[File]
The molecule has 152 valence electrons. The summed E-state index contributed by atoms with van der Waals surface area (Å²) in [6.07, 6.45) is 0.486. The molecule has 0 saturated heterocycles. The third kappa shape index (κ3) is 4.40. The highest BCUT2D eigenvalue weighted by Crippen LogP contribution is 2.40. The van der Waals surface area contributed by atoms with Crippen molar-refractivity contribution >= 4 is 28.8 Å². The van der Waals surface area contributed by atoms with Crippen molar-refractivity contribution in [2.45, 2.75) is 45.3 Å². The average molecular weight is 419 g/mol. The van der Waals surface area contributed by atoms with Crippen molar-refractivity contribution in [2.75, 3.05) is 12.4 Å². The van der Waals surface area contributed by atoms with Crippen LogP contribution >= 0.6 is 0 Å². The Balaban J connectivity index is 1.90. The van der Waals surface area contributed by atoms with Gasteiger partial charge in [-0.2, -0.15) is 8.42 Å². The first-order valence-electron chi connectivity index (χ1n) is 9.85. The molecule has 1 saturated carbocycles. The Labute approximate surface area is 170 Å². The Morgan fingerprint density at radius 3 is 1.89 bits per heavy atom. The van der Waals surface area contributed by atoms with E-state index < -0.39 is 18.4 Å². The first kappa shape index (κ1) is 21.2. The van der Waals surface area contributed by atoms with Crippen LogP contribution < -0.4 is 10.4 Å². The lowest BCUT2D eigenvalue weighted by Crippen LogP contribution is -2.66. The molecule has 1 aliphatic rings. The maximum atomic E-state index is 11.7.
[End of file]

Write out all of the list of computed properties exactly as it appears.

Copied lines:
The molecule has 152 valence electrons. The summed E-state index contributed by atoms with van der Waals surface area (Å²) in [6.07, 6.45) is 0.486. The molecule has 0 saturated heterocycles. The third kappa shape index (κ3) is 4.40. The highest BCUT2D eigenvalue weighted by Crippen LogP contribution is 2.40. The van der Waals surface area contributed by atoms with Crippen molar-refractivity contribution >= 4 is 28.8 Å². The van der Waals surface area contributed by atoms with Crippen molar-refractivity contribution in [2.45, 2.75) is 45.3 Å². The average molecular weight is 419 g/mol. The van der Waals surface area contributed by atoms with Crippen molar-refractivity contribution in [2.75, 3.05) is 12.4 Å². The van der Waals surface area contributed by atoms with Crippen LogP contribution >= 0.6 is 0 Å². The Balaban J connectivity index is 1.90. The van der Waals surface area contributed by atoms with Gasteiger partial charge in [-0.2, -0.15) is 8.42 Å². The first-order valence-electron chi connectivity index (χ1n) is 9.85. The molecule has 1 saturated carbocycles. The Labute approximate surface area is 170 Å². The Morgan fingerprint density at radius 3 is 1.89 bits per heavy atom. The van der Waals surface area contributed by atoms with E-state index < -0.39 is 18.4 Å². The first kappa shape index (κ1) is 21.2. The van der Waals surface area contributed by atoms with Crippen LogP contribution < -0.4 is 10.4 Å². The lowest BCUT2D eigenvalue weighted by Crippen LogP contribution is -2.66. The molecule has 1 aliphatic rings. The maximum atomic E-state index is 11.7.